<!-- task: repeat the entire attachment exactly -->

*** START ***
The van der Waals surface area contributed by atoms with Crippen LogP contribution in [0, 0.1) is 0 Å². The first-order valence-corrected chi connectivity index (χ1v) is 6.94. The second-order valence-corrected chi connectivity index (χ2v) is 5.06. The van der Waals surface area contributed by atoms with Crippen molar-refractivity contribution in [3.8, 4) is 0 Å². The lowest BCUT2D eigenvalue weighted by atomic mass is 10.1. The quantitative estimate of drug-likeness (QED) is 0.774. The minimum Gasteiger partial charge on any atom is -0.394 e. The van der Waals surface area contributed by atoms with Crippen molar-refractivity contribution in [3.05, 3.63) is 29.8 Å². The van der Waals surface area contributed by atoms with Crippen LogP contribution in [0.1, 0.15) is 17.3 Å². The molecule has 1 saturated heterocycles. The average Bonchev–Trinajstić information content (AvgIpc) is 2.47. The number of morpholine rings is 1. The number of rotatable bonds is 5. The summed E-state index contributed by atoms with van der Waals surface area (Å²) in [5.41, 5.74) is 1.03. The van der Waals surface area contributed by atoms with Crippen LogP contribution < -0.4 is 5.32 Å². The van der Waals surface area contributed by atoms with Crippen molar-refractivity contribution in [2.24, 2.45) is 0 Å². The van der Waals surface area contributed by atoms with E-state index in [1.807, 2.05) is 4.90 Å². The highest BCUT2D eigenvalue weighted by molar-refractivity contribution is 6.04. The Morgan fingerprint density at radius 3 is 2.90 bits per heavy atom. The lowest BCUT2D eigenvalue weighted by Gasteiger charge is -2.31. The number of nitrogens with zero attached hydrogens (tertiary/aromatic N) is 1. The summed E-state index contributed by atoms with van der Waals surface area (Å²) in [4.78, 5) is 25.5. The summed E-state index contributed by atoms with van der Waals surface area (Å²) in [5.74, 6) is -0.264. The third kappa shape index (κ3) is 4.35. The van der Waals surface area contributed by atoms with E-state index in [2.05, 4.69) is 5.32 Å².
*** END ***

The van der Waals surface area contributed by atoms with Crippen LogP contribution in [0, 0.1) is 0 Å². The first-order valence-corrected chi connectivity index (χ1v) is 6.94. The second-order valence-corrected chi connectivity index (χ2v) is 5.06. The van der Waals surface area contributed by atoms with Crippen molar-refractivity contribution in [3.8, 4) is 0 Å². The lowest BCUT2D eigenvalue weighted by atomic mass is 10.1. The quantitative estimate of drug-likeness (QED) is 0.774. The minimum Gasteiger partial charge on any atom is -0.394 e. The van der Waals surface area contributed by atoms with Crippen molar-refractivity contribution in [3.05, 3.63) is 29.8 Å². The van der Waals surface area contributed by atoms with Crippen LogP contribution in [0.1, 0.15) is 17.3 Å². The molecule has 1 saturated heterocycles. The average Bonchev–Trinajstić information content (AvgIpc) is 2.47. The number of morpholine rings is 1. The number of rotatable bonds is 5. The summed E-state index contributed by atoms with van der Waals surface area (Å²) in [5.41, 5.74) is 1.03. The van der Waals surface area contributed by atoms with Crippen LogP contribution < -0.4 is 5.32 Å². The van der Waals surface area contributed by atoms with Crippen molar-refractivity contribution in [2.24, 2.45) is 0 Å². The van der Waals surface area contributed by atoms with E-state index in [1.807, 2.05) is 4.90 Å². The highest BCUT2D eigenvalue weighted by molar-refractivity contribution is 6.04. The Morgan fingerprint density at radius 3 is 2.90 bits per heavy atom. The lowest BCUT2D eigenvalue weighted by Gasteiger charge is -2.31. The number of nitrogens with zero attached hydrogens (tertiary/aromatic N) is 1. The summed E-state index contributed by atoms with van der Waals surface area (Å²) in [4.78, 5) is 25.5. The summed E-state index contributed by atoms with van der Waals surface area (Å²) in [5.74, 6) is -0.264. The third kappa shape index (κ3) is 4.35. The van der Waals surface area contributed by atoms with E-state index in [2.05, 4.69) is 5.32 Å².